It’s a word you hear at dinner parties and from first-semester business students. The experts claim it’s changing the financial world, but is it worth all the excitement? Cool and convenient, fintech is more than just doing your banking on your phone. But how exactly is fintech changing the fundamentals of our financial transactions? What does this really mean for you, the average consumer, and not Walter Wallstreet who lives and breathes “the free market”?
By the end of this post, you’ll have those questions answered (and a few more you might not have thought of). We’ll give you definitions in layperson’s terms, along with easy-to-understand examples to clarify the basics of fintech — all without you having to set foot in a financial management course. Maybe you can wow your friends with some concepts they might have missed!
In the most basic and broadest sense, fintech (a portmanteau of financial technology) is essentially any technological advancement in financial services. So, yes, now that you can check your savings account, file a check, and transfer money through your bank’s app — all of that is fintech. However, fintech gets a little more complicated once you start using artificial technology, big data, or cloud services for investing, insurance, securities, and cryptocurrencies. Cryptocurrencies are also one of the most significant changes in financial technology in recent years, but we’ll get into that a bit later.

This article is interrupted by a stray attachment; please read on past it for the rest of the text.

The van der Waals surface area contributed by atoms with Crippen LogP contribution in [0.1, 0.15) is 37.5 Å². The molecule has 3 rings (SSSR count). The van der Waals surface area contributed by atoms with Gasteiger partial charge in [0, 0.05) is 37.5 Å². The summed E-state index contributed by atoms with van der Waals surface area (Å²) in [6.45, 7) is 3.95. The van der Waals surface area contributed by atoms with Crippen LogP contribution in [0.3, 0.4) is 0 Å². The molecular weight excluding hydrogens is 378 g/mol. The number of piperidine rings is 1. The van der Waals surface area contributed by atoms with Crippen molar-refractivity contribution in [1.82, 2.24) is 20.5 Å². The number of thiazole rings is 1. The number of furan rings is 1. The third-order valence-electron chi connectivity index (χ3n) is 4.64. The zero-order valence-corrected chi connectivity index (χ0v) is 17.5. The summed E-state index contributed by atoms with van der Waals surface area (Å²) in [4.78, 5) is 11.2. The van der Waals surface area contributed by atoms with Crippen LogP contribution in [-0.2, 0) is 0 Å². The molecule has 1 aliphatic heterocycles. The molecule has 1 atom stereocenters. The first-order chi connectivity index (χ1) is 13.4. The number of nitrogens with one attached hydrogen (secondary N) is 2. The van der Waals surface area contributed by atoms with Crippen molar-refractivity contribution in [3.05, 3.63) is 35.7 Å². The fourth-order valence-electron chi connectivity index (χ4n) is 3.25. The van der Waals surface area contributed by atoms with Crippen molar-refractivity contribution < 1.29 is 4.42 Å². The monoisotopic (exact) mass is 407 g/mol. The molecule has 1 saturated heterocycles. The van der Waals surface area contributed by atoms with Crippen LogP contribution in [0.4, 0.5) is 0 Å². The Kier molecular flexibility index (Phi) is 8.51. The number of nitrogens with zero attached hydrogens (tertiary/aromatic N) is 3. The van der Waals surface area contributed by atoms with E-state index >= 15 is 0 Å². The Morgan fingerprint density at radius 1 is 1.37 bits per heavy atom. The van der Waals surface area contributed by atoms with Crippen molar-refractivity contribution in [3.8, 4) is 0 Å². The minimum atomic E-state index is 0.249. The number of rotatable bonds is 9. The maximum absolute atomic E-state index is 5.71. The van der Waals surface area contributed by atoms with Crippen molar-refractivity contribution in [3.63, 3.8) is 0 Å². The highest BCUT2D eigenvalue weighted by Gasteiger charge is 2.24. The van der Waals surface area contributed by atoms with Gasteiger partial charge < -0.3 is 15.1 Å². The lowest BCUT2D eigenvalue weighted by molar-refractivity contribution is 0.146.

But none of this would be possible without the internet. Cryptocurrencies, Bitcoin, Ether — these are a direct result of the digital community uniting behind a single idea and supporting its value. Did you ever think you’d live to see the day where the Internet agreed on something? Well, that day is here and it’s building an entirely new industry.
Fintech in general doesn’t rely on the electronic masses to succeed, but it does rely on the technology itself. Just as you can now order a ride home — or all of the egg rolls from Panda Express — through your phone, fintech gives millions the opportunity to have more control over their personal finances. And that’s pretty much it. As technology evolves and changes the world around us, the financial sector is simply another facet of that change. And, quite honestly, that’s a good thing.
If you work the 9-to-5 grind, the most significant fintech advances might be something you see on your Facebook timeline, thinking, “oh, cool,” as you scroll past. While you might not see the immediate effects of new financial technology, they are changing the way banks and other financial institutions interact with their customers.
When it comes to more recent technological innovations, some of them are easier to see. Microsoft is using AI to map ancient cities; big data is attempting to save the planet from carbon emissions; and now you can pick up an electric scooter to finish off your commute for the day.
New fintech companies rely on AI and big data to provide simplified financial decisions and solutions, which forces old brick-and-mortar banks to improve their services as well. This competition (the very foundation of our American society) offers individualized financial reporting, lower transaction costs, and more supportive customer service, which in the end means you save money.